Column: Conference Season


 

The weather is turning and the nights are drawing in. As memories of our month-long heat wave begin to fade, political anoraks are enjoying political conference season.

Conferences are an opportunity to meet fellow members, discuss and debate the big issues of the day and leave united in the knowledge that decisions have been reached democratically and fairly.

However, for the UK’s largest two parties, the opposite appears to be the case.

Last week the Labour Party held their conference in Liverpool and this week the Tories met in Birmingham.

Unsurprisingly, one issue has dominated both – Brexit.

The debate about customs union membership, the single market, and a second Brexit referendum have been raging on the conference floor and at the fringe events, yet little agreement has been found.

The Labour Party offered no clarity on their position. Their Brexit Spokesperson said in his key-note speech that he backed a second referendum with remain on the table before being quickly over-ruled by Jeremy Corbyn.

Labour’s lack of unity on the big topic of the day was followed by more infighting at the Tories annual gathering.

After Boris Johnston had finished running through fields of wheat, he took to the stage to tell Tory members the Prime Minister’s Brexit plan is ‘deranged’ and unworkable.

As he set out his pitch for office, he declared to a receptive room that the Government should “chuck Chequers”. At one point he even suggested Theresa May risked being prosecuted under an ancient law which states “no foreign court or government shall have jurisdiction in this country”.

He also said the Prime Minister is disappointing pro-Brexit voters by not being bold enough in her engagements with EU leaders and that there would likely be a rise in UKIP votes as a result.

And while to those on the outside it may seem like Boris Johnston is leading a circus, his actions affect our national interests.

Scotland did not vote for Brexit, but if the UK is going to leave the EU, I want the best deal for Scotland and the best deal for my constituency. Unlike Labour or the Tories, the SNP has a plan on Brexit that would, as far as possible, protect jobs and our economy.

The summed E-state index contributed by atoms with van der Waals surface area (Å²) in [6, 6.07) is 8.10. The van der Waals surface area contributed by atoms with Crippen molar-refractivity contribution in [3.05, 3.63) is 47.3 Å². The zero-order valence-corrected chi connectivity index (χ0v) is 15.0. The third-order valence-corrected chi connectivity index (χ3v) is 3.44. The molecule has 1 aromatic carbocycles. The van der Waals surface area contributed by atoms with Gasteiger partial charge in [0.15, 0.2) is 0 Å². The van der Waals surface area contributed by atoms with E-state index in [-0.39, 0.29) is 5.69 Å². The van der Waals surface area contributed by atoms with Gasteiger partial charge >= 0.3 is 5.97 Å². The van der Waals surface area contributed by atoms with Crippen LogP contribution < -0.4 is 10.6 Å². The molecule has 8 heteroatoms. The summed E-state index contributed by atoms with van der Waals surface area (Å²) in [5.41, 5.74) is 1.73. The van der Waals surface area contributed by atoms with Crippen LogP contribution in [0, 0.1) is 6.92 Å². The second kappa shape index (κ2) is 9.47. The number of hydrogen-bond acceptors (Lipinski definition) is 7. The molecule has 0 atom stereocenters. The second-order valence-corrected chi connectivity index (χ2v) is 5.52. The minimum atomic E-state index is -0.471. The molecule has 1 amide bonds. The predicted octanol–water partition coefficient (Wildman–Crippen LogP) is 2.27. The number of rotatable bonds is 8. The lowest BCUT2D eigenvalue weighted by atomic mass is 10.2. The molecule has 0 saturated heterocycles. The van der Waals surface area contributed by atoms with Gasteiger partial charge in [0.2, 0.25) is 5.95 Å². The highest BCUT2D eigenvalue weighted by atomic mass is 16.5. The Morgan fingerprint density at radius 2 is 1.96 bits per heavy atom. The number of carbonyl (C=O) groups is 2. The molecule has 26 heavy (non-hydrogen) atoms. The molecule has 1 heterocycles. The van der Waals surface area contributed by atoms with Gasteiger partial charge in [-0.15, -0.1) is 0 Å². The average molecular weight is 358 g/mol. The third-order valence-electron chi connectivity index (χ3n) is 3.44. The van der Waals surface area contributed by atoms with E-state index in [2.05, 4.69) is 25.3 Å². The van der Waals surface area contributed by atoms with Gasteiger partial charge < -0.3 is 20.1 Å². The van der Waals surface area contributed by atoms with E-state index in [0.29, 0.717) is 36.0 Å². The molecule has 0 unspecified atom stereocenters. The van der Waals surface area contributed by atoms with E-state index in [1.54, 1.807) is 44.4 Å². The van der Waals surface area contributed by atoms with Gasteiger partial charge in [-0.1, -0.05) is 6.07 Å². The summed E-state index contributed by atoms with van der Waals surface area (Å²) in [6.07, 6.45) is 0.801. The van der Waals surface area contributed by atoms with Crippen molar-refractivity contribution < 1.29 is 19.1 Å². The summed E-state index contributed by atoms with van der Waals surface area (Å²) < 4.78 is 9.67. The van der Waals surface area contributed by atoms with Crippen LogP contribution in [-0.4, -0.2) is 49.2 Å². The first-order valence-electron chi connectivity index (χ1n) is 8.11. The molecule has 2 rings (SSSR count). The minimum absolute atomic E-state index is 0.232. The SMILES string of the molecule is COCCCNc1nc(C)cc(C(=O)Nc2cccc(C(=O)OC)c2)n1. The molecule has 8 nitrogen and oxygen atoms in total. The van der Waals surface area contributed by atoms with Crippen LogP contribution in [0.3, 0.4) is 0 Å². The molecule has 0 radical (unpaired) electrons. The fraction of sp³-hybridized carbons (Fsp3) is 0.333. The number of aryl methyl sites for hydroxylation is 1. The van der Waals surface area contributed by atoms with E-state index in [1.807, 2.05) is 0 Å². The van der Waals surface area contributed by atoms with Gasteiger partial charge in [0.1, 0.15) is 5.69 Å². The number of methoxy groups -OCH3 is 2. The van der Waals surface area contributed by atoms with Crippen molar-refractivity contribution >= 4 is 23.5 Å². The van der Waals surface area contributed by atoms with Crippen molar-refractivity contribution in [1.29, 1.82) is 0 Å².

As things stand, it looks like the UK government will get a bad deal, or no deal at all. The latest research presents a stark picture of the shock a bad deal will have on Scotland – leaving every Scot worse off by £2,300 a year, wiping out 80,000 jobs, and damaging growth and business opportunities for decades.

The UK government urgently needs to change tack. Instead of infighting, it must look at the successful trade agreements of our neighbours.

In my opinion, Norway’s deal with the EU points the way forward. Norway is not a member of the EU but, in almost all areas, Norwegian businesses trade across the EU without extra charges or barriers.

Norway is one of the most successful countries in the world. It regularly tops the tables for wealth, equality and living standards. In contrast, all evidence points to the UK’s current approach to Brexit being bad for household incomes and our economy.

At SNP conference this coming weekend, I will be articulating the case for the UK to stay within the single market and customs union, similar to our Scandinavian neighbours.

But if the UK Government want to continue pushing for a no-deal or bad-deal Brexit, they should not drag Scotland with them.

If the UK government won’t fight for a deal for the whole of the UK that protects jobs – I want one for Scotland.

It is time Theresa May woke up to reality and halted to her disastrous plan to take the whole UK off the Brexit cliff.